Yemen’s Food Prices Soar as Saudi Blockade Limits Imports

Transport costs make even basic foods unaffordable far from the coast

Four years into the Saudi War in Yemen, the invasion has turned the poorest country in the Middle East into one constantly on the brink of humanitarian catastrophe. This is in no small part driven by a Saudi naval blockade, which has severely limited food imports.

In the past year, food imports were down some 60% from pre-war levels. Given that Yemen, before the war, had to import about 90% of its food, there isn’t exactly a way for locals to get around this lack of imports.

Locals in the capital city of Sanaa say that the prices there have soared, both because of the shortage of supplies, and the high transportation costs for getting foods from the port city of Hodeidah into the capital.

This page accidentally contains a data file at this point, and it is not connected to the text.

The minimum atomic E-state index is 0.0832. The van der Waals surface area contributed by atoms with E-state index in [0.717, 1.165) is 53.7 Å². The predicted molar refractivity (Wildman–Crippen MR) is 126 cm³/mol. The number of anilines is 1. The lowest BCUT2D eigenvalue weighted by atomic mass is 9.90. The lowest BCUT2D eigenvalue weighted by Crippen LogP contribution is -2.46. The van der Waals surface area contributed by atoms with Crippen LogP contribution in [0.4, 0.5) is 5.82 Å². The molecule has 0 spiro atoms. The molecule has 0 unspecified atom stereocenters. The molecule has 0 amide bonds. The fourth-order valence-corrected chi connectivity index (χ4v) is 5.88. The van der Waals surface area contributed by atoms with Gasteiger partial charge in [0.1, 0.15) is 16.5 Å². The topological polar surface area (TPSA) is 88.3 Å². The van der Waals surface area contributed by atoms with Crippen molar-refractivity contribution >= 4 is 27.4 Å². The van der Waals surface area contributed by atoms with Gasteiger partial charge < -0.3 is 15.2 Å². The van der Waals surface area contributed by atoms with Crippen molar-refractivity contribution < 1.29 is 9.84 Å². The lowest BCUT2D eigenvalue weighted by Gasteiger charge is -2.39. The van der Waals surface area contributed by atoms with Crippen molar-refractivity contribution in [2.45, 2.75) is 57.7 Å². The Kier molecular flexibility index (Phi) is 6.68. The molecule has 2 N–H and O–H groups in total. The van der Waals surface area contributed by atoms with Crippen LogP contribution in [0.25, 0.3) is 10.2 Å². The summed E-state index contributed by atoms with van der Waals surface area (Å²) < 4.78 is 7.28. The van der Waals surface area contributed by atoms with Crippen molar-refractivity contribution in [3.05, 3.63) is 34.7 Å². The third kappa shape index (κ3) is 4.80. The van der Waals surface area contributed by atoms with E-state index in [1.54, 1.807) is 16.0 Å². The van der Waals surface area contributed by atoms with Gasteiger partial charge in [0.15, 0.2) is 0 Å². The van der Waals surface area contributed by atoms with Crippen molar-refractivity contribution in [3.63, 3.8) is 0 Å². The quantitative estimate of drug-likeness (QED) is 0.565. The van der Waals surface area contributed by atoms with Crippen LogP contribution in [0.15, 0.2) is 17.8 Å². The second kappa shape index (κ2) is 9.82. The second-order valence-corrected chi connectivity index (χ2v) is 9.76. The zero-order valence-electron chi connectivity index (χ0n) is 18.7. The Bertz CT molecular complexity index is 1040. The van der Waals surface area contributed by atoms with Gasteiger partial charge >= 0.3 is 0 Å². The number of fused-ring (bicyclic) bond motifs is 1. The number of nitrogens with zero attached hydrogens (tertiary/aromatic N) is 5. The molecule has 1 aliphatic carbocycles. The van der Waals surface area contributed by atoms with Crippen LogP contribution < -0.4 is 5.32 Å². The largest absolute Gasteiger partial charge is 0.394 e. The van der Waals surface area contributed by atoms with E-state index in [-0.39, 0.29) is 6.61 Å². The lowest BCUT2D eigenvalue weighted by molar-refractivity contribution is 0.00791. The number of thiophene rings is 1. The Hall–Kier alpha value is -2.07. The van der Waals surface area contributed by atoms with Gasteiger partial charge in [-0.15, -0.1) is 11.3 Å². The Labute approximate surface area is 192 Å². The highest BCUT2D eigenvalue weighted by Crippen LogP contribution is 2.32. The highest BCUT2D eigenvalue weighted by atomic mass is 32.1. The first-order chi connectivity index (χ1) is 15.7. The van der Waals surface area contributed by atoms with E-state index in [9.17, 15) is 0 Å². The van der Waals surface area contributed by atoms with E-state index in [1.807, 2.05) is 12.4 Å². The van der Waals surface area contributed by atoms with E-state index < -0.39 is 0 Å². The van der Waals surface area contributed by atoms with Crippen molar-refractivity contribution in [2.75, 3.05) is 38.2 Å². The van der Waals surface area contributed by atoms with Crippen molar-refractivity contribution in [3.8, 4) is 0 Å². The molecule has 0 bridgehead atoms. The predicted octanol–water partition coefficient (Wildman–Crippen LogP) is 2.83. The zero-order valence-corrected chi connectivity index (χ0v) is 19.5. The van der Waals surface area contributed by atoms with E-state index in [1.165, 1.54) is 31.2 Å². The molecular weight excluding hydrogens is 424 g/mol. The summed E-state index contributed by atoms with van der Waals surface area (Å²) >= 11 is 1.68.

“Many people cannot afford to buy a kilogram of tomatoes,” noted the local vegetable shop owner. That may not sound like much in and of itself, but millions of people are seemingly always just a slightly worse supply problem away from mass famine.

Author: Jason Ditz

Jason Ditz is Senior Editor for He has 20 years of experience in foreign policy research and his work has appeared in The American Conservative, Responsible Statecraft, Forbes, Toronto Star, Minneapolis Star-Tribune, Providence Journal, Washington Times, and the Detroit Free Press.